This summer, Ottawa cut the maximum mortgage amortization period from 30 years to 25 and reduced the amount of home equity Canadians can borrow against, from 85% to 80%. This month, Finance Minister Jim Flaherty said that the new mortgage-financing rules are beginning to have "some effect," as activity in the housing market has cooled in both Vancouver and Toronto.
"We think that's a good thing," Mr. Flaherty told reporters. "I would much rather have a soft landing than a hard landing."
This is a good example for what is known as a "non sequitur". The credit tightening measures are beginning to bite, but it does not at all follow from this that a 'soft landing" will result.
The "soft landing" mantra is invoked at every opportunity, as if repeating it often enough will make it true. Consider the conclusion of this article on Canada's growing household and mortgage debt burden in the Vancouver Sun:
“Ottawa has moved four times in as many years to tighten mortgage rules to keep marginal buyers out of the market, most recently in August.
The latest change, which added to monthly payments on insured, first-time purchases, has been partially credited with a recent slowing in home resales, particularly in previously hot markets of Vancouver and Toronto, and with a moderation in prices.
New data released Monday by the Canadian Real Estate Association showed sales of existing homes fell 15.1 per cent in September from a year ago, although last month’s numbers were slightly higher than in August.
Bank of Montreal economist Doug Porter said he believes the trend points to a soft landing for housing, not a crash.”
One is tempted to ask: what exactly is it about the "trend" that "points to a soft landing"? It sounds more like wishful thinking than a conclusion justified by the evidence.
House prices compared to rents in Vancouver. To say that prices are out of whack with rental returns would be sugar-coating it. This is, in a word, insane. Sales in Vancouver have meanwhile plunged by 32.5% from year ago levels.
The divergence between prices and rents is far less extreme in Toronto, but it is still obvious that prices are now way above trend.
Are the Banks Safe?
It is generally held that Canada's banking system is in ruddy health and not in danger from the extended credit and real estate bubble, mainly because a government-owned organization, Canadian Mortgage Housing Corp. (CMHC) insures most of the mortgages with down payments of 20% or less. The company also helps fund mortgages by issuing debt and buying mortgage backed securities with the proceeds.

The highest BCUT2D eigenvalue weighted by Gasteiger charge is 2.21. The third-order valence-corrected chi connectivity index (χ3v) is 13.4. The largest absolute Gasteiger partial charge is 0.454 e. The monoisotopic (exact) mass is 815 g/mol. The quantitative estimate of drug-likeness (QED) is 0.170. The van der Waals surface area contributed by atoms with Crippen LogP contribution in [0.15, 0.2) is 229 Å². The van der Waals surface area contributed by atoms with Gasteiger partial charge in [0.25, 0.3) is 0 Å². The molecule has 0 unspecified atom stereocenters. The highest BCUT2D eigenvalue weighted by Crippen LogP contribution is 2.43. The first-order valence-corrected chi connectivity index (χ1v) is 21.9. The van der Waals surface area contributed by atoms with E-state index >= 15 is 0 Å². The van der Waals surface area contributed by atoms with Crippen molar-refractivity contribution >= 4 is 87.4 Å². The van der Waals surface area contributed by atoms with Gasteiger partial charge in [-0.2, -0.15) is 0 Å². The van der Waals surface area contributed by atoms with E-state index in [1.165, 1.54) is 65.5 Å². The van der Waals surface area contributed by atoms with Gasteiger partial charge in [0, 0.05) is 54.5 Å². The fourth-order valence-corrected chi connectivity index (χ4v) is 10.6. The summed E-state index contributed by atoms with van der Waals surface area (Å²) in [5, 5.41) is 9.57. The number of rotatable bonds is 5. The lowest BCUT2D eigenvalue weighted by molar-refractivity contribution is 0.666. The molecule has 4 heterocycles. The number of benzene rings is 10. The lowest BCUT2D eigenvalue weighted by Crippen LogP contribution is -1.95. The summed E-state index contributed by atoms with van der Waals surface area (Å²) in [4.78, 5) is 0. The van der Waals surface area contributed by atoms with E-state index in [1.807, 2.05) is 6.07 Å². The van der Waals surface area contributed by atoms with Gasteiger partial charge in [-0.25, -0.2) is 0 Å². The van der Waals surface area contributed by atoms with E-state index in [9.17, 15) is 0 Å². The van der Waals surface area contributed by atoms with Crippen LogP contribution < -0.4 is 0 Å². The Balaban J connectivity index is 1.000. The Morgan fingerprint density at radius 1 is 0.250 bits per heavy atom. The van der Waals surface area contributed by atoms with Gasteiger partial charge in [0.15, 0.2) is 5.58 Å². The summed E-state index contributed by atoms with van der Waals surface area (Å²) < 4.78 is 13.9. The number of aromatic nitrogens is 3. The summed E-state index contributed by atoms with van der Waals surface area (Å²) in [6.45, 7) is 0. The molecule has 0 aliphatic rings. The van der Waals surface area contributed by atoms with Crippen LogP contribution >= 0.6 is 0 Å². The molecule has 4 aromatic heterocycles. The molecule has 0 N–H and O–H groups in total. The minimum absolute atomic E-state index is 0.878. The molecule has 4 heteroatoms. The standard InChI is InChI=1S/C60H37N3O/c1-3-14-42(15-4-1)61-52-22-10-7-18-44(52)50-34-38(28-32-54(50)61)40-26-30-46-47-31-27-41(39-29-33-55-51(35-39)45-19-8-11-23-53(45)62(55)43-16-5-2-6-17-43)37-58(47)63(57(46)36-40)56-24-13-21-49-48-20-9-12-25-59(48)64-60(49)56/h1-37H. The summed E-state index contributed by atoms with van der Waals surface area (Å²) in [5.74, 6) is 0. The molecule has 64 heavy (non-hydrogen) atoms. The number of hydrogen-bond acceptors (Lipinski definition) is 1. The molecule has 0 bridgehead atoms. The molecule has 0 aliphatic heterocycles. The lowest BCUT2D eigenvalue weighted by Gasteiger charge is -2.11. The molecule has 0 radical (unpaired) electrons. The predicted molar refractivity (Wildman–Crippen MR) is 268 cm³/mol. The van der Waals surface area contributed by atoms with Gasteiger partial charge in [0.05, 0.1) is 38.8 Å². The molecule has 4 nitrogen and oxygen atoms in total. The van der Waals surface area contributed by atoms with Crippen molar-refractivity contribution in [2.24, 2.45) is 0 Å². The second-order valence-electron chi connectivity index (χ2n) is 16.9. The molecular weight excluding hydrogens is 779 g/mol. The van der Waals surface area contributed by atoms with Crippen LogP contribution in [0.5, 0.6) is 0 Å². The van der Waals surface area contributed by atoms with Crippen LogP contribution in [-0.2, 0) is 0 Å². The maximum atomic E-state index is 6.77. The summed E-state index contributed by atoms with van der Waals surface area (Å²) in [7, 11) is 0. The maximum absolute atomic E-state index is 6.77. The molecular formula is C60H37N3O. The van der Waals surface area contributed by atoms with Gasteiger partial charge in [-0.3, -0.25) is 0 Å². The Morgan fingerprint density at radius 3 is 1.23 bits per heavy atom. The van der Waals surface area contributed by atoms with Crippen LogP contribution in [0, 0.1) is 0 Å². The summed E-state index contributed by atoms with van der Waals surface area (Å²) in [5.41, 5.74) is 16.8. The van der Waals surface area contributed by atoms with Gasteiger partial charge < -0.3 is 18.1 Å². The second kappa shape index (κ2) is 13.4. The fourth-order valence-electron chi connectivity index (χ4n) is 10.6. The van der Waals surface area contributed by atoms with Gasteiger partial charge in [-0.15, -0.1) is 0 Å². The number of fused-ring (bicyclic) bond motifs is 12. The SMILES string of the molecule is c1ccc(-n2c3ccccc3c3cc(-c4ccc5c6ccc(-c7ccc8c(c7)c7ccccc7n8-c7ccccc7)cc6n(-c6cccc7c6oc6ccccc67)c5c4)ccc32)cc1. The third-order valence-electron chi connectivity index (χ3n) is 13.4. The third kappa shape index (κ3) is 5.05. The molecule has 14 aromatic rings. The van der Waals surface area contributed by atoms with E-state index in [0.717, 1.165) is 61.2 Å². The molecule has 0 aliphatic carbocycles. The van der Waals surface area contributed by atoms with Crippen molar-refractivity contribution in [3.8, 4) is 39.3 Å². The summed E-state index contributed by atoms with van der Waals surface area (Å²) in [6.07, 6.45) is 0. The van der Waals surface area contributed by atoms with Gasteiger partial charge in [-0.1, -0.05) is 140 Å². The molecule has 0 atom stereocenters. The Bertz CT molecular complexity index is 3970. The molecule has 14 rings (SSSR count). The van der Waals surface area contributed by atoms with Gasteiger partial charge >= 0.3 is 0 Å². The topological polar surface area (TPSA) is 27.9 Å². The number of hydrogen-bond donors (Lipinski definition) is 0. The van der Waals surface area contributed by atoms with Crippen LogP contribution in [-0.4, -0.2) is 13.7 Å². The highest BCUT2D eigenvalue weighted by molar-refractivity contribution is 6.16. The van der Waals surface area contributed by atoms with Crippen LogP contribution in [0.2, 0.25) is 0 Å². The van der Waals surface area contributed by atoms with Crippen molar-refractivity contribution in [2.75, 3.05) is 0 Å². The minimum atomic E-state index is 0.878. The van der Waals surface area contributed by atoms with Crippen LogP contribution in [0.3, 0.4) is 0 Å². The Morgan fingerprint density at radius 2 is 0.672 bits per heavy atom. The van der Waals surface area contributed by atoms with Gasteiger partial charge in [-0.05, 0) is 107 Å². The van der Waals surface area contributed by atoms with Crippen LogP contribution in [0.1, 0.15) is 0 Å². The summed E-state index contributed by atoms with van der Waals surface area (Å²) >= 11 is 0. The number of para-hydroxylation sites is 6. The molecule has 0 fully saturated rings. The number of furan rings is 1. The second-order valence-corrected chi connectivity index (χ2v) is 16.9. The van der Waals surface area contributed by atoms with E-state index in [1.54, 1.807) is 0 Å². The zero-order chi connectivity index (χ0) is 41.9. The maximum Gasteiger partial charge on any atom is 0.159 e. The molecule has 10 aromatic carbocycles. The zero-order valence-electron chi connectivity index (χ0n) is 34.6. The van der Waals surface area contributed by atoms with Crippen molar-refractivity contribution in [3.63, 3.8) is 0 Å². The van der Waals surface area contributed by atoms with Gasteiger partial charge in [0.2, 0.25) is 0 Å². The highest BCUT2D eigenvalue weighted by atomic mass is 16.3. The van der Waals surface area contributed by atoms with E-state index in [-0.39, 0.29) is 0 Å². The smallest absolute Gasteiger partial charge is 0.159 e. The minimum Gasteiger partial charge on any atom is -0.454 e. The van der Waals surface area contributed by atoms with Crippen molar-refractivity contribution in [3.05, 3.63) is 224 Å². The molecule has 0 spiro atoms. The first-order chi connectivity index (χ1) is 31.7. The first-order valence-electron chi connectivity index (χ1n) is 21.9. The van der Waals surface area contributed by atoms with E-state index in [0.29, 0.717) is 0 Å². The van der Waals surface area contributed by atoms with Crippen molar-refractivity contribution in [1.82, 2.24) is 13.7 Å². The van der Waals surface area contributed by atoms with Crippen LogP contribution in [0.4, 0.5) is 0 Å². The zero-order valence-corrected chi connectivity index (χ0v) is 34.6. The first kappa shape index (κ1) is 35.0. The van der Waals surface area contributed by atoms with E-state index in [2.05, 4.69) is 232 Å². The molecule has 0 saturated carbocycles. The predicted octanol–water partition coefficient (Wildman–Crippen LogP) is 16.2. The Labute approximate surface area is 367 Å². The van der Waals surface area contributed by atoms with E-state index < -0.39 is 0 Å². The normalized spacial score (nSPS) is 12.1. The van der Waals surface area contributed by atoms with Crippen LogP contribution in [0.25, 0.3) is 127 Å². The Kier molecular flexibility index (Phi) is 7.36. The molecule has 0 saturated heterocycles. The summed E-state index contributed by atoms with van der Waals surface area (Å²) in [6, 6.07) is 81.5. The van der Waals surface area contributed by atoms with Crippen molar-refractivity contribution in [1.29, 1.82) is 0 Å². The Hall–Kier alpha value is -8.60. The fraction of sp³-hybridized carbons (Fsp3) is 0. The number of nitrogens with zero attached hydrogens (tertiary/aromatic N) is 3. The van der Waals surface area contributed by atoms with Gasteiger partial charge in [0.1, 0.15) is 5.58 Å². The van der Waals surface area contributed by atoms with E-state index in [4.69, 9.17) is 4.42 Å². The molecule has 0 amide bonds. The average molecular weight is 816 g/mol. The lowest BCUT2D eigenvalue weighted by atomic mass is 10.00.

This kind of thinking has things exactly the wrong way around. It is precisely because such a state-owned guarantor of mortgages exists that the vaunted lending standards of Canada's banks have increasingly gone out of the window as the bubble has grown. Today some $500 billion, or 50% of Canada's outstanding mortgages are considered "high risk" according to the Financial Post. Moreover, HELOCs ("home equity lines of credit", i.e., the use of homes as ATMs) have grown like wildfire, at loan-to-value rates of up to 80%.
Through CMHC and government guarantees for privately held mortgage insurers Genworth Capital and Canada Guarantee, Canadian tax payers are on the hook for more than C$1 trillion in mortgages. In other words, there is no practical difference to the role played by the once nominally private GSE's and credit insurers in the U.S. and the Canadian version of them: in both instances these institutions have enabled vast growth in ever more risky lending, while ultimately tax payers are picking up the tab when things go wrong – as they invariably must. In this sense the banking system is "safe" – the government has already committed tax payer resources beforehand to bail out the mortgage credit market in the event of trouble. However, mortgage debt is only a part of the household debtberg. It stands to reason that the end of the boom will create a lot of economic pain and the banks won't be able to evade it. Moody's has recently put the biggest Canadian banks on "downgrade watch" for precisely this reason. Of course Canada's economic situation depends greatly on commodity prices, especially the price of crude oil. Similar to Australia, Canada is thus to some extent a "warrant" on China.
Lastly, the official house price data – as scary as they look, especially in Vancouver's case – don't really capture the sheer insanity of the bubble. To get a sense of what the bubble has wrought, one should take a look at the following web pages. They compare actual "crack shacks" with Vancouver homes that have been sold at incredibly high prices, but can otherwise hardly be differentiated from the former.
Charts by: Financial Post, McLeans